An interview with an Iraqi woman whose family was brutalized by US soldiers

[This voice of an Iraqi women on the US occupation must be heard.  As people in the US are being asked, once again, to support the war moves of the US and allied governments, the experiences she relates must be heard, in order to build the struggle and solidarity against imperialist war.  The views she expresses are drawn from her experience, and are not necessarily the views of Revolutionary Frontlines. We thank William T. Hathaway, the author, for submitting this article for posting.  — Frontlines ed.]

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by William T. Hathaway, author

SAMs for Uncle Sam,  from the book “RADICAL PEACE: People Refusing War”

Merna al-Marjan is a young Iraqi who is currently in Germany studying European history. We talked in her dormitory room, a spartan but functional cubicle in a building that embodies a hopeful change in European history: it was constructed in the nineteenth century as an army barracks but now houses university students. That’s progress.

On Merna’s small table sat a pot of peppermint tea and a plate of baklava. She’s short and plump with smooth skin the color of clover honey and deep anthracite eyes; she was wearing a long skirt of light cotton, a long-sleeved blouse, and a green paisley headscarf.

Hathaway: “Headscarves have become a controversial item of clothing here in Germany.”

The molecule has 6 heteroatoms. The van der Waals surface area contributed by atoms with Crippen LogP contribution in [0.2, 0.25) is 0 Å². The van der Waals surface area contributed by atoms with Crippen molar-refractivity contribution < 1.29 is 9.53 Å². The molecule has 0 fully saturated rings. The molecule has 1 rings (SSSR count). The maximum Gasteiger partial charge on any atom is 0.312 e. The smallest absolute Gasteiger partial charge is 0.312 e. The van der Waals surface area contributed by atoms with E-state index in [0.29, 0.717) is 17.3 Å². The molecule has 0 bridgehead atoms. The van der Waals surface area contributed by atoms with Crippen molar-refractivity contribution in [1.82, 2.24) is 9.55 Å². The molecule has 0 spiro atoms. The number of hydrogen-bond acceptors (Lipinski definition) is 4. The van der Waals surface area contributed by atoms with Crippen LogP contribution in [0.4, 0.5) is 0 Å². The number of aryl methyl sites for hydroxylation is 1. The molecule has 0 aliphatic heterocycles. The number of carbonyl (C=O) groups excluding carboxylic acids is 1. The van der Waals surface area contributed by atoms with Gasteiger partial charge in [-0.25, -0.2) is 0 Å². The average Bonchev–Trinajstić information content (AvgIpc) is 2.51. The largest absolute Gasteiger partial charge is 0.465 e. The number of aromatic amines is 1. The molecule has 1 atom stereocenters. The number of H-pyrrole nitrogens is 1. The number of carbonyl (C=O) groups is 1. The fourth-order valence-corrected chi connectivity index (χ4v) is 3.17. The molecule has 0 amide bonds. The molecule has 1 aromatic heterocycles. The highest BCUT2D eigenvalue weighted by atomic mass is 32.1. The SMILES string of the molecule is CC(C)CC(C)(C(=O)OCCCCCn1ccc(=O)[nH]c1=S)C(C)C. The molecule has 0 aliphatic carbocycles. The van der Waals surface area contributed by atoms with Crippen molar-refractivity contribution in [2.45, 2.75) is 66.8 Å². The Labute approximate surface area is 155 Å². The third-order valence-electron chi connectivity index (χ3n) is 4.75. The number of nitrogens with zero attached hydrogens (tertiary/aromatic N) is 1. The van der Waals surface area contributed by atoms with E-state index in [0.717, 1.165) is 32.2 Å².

Al-Marjan: “Yes, you can’t teach in the schools if you wear one. It’s OK for a teacher to wear a Christian crucifix but not a Muslim headscarf. I didn’t wear a hijab in Iraq, but I’ve started doing it here to show solidarity. It’s ridiculous to ban an article of clothing, a simple piece of cloth. What sort of freedom is that?

“The West has such a distorted view of Arab women. Well, of men too, but since I’m a woman, I notice that more.

“What really makes me mad is when Westerners use the way women live in the Muslim world as a justification for invading it ― either with their armies or their ideas. They’re convinced we should be like them. If they were happy, that would be one thing. They could say, ‘Here, follow our example.’ But they’re much unhappier than most of us are. Their marriages and families fall apart, their children commit terrible crimes, commit suicide. Their society is fragmented into these isolated individuals who have to compete against one another. It’s a wreck, but they’re trying to force it onto us. Continue reading